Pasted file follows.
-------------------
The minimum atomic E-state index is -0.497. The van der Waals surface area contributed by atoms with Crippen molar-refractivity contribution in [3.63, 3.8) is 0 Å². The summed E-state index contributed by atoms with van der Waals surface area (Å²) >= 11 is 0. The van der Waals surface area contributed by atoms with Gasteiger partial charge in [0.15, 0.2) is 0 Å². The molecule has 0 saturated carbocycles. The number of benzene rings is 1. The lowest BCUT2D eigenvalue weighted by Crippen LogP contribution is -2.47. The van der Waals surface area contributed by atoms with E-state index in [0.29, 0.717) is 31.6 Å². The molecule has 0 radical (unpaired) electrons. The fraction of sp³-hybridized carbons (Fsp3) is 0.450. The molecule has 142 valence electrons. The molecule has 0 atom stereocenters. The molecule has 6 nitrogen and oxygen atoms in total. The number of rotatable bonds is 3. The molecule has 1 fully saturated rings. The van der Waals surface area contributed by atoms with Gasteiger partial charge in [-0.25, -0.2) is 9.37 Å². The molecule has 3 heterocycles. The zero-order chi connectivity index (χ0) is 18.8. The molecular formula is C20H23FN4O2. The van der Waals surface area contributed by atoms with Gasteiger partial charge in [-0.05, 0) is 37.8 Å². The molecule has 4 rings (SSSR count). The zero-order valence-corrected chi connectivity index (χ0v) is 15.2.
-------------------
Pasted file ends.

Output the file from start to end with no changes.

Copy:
The minimum atomic E-state index is -0.497. The van der Waals surface area contributed by atoms with Crippen molar-refractivity contribution in [3.63, 3.8) is 0 Å². The summed E-state index contributed by atoms with van der Waals surface area (Å²) >= 11 is 0. The van der Waals surface area contributed by atoms with Gasteiger partial charge in [0.15, 0.2) is 0 Å². The molecule has 0 saturated carbocycles. The number of benzene rings is 1. The lowest BCUT2D eigenvalue weighted by Crippen LogP contribution is -2.47. The van der Waals surface area contributed by atoms with E-state index in [0.29, 0.717) is 31.6 Å². The molecule has 0 radical (unpaired) electrons. The fraction of sp³-hybridized carbons (Fsp3) is 0.450. The molecule has 142 valence electrons. The molecule has 0 atom stereocenters. The molecule has 6 nitrogen and oxygen atoms in total. The number of rotatable bonds is 3. The molecule has 1 fully saturated rings. The van der Waals surface area contributed by atoms with Gasteiger partial charge in [-0.25, -0.2) is 9.37 Å². The molecule has 3 heterocycles. The zero-order chi connectivity index (χ0) is 18.8. The molecular formula is C20H23FN4O2. The van der Waals surface area contributed by atoms with Gasteiger partial charge in [-0.05, 0) is 37.8 Å². The molecule has 4 rings (SSSR count). The zero-order valence-corrected chi connectivity index (χ0v) is 15.2.